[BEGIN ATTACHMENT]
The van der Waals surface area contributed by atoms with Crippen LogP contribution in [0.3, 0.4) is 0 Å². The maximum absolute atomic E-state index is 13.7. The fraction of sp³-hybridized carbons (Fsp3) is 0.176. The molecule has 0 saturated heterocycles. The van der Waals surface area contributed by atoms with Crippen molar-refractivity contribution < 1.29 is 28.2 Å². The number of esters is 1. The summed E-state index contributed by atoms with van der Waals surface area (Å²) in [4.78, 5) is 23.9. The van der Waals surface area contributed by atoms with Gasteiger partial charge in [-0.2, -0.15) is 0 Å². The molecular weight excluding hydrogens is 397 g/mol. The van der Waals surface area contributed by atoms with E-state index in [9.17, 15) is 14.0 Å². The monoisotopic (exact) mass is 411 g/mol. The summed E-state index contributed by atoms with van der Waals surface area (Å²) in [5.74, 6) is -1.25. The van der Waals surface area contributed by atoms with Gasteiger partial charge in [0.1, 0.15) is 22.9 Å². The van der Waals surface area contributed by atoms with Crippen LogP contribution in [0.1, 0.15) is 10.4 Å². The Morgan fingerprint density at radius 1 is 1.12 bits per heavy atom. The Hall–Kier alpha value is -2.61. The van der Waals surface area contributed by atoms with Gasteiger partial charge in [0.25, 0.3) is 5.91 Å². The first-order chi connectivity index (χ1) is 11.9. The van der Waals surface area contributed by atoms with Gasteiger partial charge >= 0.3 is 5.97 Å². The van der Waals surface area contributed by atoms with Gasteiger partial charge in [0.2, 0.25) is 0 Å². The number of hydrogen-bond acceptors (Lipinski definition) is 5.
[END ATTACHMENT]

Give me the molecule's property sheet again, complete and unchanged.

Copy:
The van der Waals surface area contributed by atoms with Crippen LogP contribution in [0.3, 0.4) is 0 Å². The maximum absolute atomic E-state index is 13.7. The fraction of sp³-hybridized carbons (Fsp3) is 0.176. The molecule has 0 saturated heterocycles. The van der Waals surface area contributed by atoms with Crippen molar-refractivity contribution < 1.29 is 28.2 Å². The number of esters is 1. The summed E-state index contributed by atoms with van der Waals surface area (Å²) in [4.78, 5) is 23.9. The van der Waals surface area contributed by atoms with Gasteiger partial charge in [-0.2, -0.15) is 0 Å². The molecular weight excluding hydrogens is 397 g/mol. The van der Waals surface area contributed by atoms with E-state index in [9.17, 15) is 14.0 Å². The monoisotopic (exact) mass is 411 g/mol. The summed E-state index contributed by atoms with van der Waals surface area (Å²) in [5.74, 6) is -1.25. The van der Waals surface area contributed by atoms with Gasteiger partial charge in [0.1, 0.15) is 22.9 Å². The van der Waals surface area contributed by atoms with Crippen LogP contribution in [0.1, 0.15) is 10.4 Å². The Morgan fingerprint density at radius 1 is 1.12 bits per heavy atom. The Hall–Kier alpha value is -2.61. The van der Waals surface area contributed by atoms with Gasteiger partial charge in [0.25, 0.3) is 5.91 Å². The first-order chi connectivity index (χ1) is 11.9. The van der Waals surface area contributed by atoms with Gasteiger partial charge >= 0.3 is 5.97 Å². The van der Waals surface area contributed by atoms with Gasteiger partial charge in [0.2, 0.25) is 0 Å². The number of hydrogen-bond acceptors (Lipinski definition) is 5.